liu.seSearch for publications in DiVA
Change search
ReferencesLink to record
Permanent link

Direct link
Is Metabolic Stress a Common Denominator in Inflammatory Bowel Disease?
University of Calgary.
Linköping University, Department of Clinical and Experimental Medicine, Surgery. Linköping University, Faculty of Health Sciences. Östergötlands Läns Landsting, Centre for Surgery, Orthopaedics and Cancer Treatment, Department of Surgery in Östergötland.
University of Calgary.
2011 (English)In: Inflammatory Bowel Diseases, ISSN 1078-0998, E-ISSN 1536-4844, Vol. 17, no 9, 2008-2018 p.Article, review/survey (Refereed) Published
Abstract [en]

The enteric epithelium represents the major boundary between the outside world and the body, and in the colon it is the interface between the host and a vast and diverse microbiota. A common feature of inflammatory bowel disease (IBD) is decreased epithelial barrier function, and while a cause-and-effect relationship can be debated, prolonged loss of epithelial barrier function (whether this means the ability to sense bacteria or exclude them) would contribute to inflammation. While there are undoubtedly individual nuances in IBD, we review data in support of metabolic stress-that is, perturbed mitochondrial function-in the enterocyte as a contributing factor to the initiation of inflammation and relapses in IBD. The postulate is presented that metabolic stress, which can arise as a consequence of a variety of stimuli (e.g., infection, bacterial dysbiosis, and inflammation also), will reduce epithelial barrier function and perturb the enterocyte-commensal flora relationship and suggest that means to negate enterocytic metabolic stress should be considered as a prophylactic or adjuvant therapy in IBD.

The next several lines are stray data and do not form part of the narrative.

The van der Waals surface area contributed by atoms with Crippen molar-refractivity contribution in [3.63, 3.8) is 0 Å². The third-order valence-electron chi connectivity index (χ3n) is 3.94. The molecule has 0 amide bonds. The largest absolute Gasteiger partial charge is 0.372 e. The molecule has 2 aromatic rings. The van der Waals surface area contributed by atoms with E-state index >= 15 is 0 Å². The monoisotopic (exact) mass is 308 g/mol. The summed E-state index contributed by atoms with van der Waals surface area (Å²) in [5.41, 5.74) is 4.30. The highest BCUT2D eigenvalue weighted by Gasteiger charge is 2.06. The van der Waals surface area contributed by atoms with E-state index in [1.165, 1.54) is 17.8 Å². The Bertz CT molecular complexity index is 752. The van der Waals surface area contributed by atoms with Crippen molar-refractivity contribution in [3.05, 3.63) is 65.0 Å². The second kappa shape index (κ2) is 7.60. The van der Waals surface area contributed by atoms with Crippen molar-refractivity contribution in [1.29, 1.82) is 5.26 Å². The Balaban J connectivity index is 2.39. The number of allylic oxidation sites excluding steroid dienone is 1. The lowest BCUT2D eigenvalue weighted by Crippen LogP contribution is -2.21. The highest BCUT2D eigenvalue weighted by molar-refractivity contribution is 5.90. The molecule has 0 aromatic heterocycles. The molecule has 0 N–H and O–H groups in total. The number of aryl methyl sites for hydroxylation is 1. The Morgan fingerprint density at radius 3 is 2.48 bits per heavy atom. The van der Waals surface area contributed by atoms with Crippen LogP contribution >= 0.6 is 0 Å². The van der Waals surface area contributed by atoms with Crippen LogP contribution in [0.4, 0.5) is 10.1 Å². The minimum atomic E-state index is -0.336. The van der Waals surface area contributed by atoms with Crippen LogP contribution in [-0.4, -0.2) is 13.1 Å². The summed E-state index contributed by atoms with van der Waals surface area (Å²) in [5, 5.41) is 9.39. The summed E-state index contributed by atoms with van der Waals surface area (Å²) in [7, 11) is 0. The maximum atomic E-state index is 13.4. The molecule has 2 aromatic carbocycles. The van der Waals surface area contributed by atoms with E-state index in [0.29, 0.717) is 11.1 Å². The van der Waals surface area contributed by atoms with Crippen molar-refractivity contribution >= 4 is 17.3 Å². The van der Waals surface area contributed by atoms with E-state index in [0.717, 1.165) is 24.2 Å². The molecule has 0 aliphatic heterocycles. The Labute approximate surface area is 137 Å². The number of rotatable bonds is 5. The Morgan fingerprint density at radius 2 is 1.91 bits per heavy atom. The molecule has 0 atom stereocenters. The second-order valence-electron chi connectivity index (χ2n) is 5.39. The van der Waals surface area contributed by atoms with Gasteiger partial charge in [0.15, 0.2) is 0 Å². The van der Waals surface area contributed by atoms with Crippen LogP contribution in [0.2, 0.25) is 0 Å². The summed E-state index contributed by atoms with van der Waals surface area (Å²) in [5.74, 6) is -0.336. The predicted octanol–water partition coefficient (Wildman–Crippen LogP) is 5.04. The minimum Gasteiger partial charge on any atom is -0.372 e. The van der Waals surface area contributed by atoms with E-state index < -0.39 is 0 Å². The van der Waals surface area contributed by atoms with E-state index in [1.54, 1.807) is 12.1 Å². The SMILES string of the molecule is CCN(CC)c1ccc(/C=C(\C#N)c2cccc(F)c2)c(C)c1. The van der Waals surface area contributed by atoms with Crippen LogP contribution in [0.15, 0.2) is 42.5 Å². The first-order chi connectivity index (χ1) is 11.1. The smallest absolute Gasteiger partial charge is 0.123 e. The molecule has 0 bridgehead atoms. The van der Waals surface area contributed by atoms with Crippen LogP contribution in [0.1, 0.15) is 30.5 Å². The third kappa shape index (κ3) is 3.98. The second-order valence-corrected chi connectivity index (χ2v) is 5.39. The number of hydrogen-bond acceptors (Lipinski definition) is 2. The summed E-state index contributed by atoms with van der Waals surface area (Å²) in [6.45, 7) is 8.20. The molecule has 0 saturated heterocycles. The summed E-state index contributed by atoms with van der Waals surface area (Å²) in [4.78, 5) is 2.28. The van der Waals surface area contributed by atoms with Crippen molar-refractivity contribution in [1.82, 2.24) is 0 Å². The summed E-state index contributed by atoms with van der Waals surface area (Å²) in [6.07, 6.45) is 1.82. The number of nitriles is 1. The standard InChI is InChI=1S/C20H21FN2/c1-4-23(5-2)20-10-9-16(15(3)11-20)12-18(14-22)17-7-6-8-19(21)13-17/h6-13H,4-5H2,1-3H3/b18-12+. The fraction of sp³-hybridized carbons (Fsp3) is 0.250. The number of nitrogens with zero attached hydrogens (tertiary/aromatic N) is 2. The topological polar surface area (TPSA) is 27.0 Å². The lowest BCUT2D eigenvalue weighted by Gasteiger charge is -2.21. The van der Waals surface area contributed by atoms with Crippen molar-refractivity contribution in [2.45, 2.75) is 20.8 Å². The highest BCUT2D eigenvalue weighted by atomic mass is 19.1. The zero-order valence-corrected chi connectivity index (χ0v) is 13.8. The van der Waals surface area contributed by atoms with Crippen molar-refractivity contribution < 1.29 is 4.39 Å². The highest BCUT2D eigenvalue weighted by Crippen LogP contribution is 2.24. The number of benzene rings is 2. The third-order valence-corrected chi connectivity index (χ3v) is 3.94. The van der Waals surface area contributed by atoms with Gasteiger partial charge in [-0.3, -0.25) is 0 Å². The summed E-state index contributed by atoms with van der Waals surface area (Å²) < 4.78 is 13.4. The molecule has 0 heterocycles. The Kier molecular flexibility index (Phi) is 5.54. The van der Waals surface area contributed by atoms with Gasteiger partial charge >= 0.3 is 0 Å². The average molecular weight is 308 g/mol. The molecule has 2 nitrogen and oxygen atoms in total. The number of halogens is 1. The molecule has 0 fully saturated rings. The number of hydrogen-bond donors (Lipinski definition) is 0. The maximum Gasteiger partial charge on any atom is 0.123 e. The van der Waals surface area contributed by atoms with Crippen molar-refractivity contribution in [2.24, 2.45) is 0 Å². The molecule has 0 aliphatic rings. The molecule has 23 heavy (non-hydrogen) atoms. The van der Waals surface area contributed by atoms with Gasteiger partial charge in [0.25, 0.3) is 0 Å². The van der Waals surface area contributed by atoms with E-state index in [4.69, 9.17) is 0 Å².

Place, publisher, year, edition, pages
Wiley-Blackwell , 2011. Vol. 17, no 9, 2008-2018 p.
Keyword [en]
metabolic stress; inflammatory bowel disease; commensal microflora
National Category
Medical and Health Sciences
URN: urn:nbn:se:liu:diva-71110DOI: 10.1002/ibd.21556ISI: 000294657600020OAI: diva2:444779
Available from: 2011-09-30 Created: 2011-09-30 Last updated: 2011-10-20

Open Access in DiVA

No full text

Other links

Publisher's full text

Search in DiVA

By author/editor
Söderholm, Johan D
By organisation
SurgeryFaculty of Health SciencesDepartment of Surgery in Östergötland
In the same journal
Inflammatory Bowel Diseases
Medical and Health Sciences

Search outside of DiVA

GoogleGoogle Scholar
The number of downloads is the sum of all downloads of full texts. It may include eg previous versions that are now no longer available

Altmetric score

Total: 49 hits
ReferencesLink to record
Permanent link

Direct link